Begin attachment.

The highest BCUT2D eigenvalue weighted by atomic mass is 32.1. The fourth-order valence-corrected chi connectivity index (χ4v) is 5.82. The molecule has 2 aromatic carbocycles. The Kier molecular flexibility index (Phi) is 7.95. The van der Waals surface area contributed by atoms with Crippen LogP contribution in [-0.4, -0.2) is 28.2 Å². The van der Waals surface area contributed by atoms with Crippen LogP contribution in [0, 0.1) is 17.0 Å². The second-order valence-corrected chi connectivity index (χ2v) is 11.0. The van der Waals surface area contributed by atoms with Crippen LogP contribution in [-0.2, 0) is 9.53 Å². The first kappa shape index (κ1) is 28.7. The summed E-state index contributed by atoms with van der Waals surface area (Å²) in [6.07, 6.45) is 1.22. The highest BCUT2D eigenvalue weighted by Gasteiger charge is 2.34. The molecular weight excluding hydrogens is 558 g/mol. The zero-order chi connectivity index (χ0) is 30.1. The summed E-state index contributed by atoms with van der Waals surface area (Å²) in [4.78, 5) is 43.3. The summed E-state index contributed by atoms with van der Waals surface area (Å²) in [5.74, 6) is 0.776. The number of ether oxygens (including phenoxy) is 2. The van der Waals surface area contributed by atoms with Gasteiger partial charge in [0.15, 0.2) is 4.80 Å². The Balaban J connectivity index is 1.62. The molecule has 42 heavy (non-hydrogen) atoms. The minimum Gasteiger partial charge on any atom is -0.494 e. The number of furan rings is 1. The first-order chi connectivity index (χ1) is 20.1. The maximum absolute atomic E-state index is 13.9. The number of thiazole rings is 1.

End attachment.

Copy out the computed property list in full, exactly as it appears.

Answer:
The highest BCUT2D eigenvalue weighted by atomic mass is 32.1. The fourth-order valence-corrected chi connectivity index (χ4v) is 5.82. The molecule has 2 aromatic carbocycles. The Kier molecular flexibility index (Phi) is 7.95. The van der Waals surface area contributed by atoms with Crippen LogP contribution in [-0.4, -0.2) is 28.2 Å². The van der Waals surface area contributed by atoms with Crippen LogP contribution in [0, 0.1) is 17.0 Å². The second-order valence-corrected chi connectivity index (χ2v) is 11.0. The van der Waals surface area contributed by atoms with Crippen LogP contribution in [-0.2, 0) is 9.53 Å². The first kappa shape index (κ1) is 28.7. The summed E-state index contributed by atoms with van der Waals surface area (Å²) in [6.07, 6.45) is 1.22. The highest BCUT2D eigenvalue weighted by Gasteiger charge is 2.34. The molecular weight excluding hydrogens is 558 g/mol. The zero-order chi connectivity index (χ0) is 30.1. The summed E-state index contributed by atoms with van der Waals surface area (Å²) in [4.78, 5) is 43.3. The summed E-state index contributed by atoms with van der Waals surface area (Å²) in [5.74, 6) is 0.776. The number of ether oxygens (including phenoxy) is 2. The van der Waals surface area contributed by atoms with Gasteiger partial charge in [0.15, 0.2) is 4.80 Å². The Balaban J connectivity index is 1.62. The molecule has 42 heavy (non-hydrogen) atoms. The minimum Gasteiger partial charge on any atom is -0.494 e. The number of furan rings is 1. The first-order chi connectivity index (χ1) is 20.1. The maximum absolute atomic E-state index is 13.9. The number of thiazole rings is 1.